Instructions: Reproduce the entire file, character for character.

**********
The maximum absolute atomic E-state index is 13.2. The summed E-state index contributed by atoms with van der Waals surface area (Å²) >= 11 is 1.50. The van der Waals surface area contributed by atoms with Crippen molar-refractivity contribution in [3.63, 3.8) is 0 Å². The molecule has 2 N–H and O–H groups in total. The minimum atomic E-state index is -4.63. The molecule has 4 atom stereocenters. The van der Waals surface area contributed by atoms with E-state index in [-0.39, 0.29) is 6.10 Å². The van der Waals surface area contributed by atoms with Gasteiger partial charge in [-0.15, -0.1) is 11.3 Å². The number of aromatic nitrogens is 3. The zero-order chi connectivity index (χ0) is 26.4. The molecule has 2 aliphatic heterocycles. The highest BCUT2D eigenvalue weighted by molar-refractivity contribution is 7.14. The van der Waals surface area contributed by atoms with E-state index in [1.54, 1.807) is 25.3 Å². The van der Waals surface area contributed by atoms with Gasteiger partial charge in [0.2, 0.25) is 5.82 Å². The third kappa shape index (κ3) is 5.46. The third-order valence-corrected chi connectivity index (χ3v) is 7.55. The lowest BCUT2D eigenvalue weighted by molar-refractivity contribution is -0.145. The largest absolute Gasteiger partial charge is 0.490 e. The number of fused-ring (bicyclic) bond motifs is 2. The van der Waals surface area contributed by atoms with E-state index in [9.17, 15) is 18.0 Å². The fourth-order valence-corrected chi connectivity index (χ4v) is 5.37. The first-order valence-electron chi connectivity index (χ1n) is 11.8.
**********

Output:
The maximum absolute atomic E-state index is 13.2. The summed E-state index contributed by atoms with van der Waals surface area (Å²) >= 11 is 1.50. The van der Waals surface area contributed by atoms with Crippen molar-refractivity contribution in [3.63, 3.8) is 0 Å². The molecule has 2 N–H and O–H groups in total. The minimum atomic E-state index is -4.63. The molecule has 4 atom stereocenters. The van der Waals surface area contributed by atoms with E-state index in [-0.39, 0.29) is 6.10 Å². The van der Waals surface area contributed by atoms with Gasteiger partial charge in [-0.15, -0.1) is 11.3 Å². The number of aromatic nitrogens is 3. The zero-order chi connectivity index (χ0) is 26.4. The molecule has 2 aliphatic heterocycles. The highest BCUT2D eigenvalue weighted by molar-refractivity contribution is 7.14. The van der Waals surface area contributed by atoms with E-state index in [1.54, 1.807) is 25.3 Å². The van der Waals surface area contributed by atoms with Gasteiger partial charge in [0.2, 0.25) is 5.82 Å². The third kappa shape index (κ3) is 5.46. The third-order valence-corrected chi connectivity index (χ3v) is 7.55. The lowest BCUT2D eigenvalue weighted by molar-refractivity contribution is -0.145. The largest absolute Gasteiger partial charge is 0.490 e. The number of fused-ring (bicyclic) bond motifs is 2. The van der Waals surface area contributed by atoms with E-state index in [9.17, 15) is 18.0 Å². The fourth-order valence-corrected chi connectivity index (χ4v) is 5.37. The first-order valence-electron chi connectivity index (χ1n) is 11.8.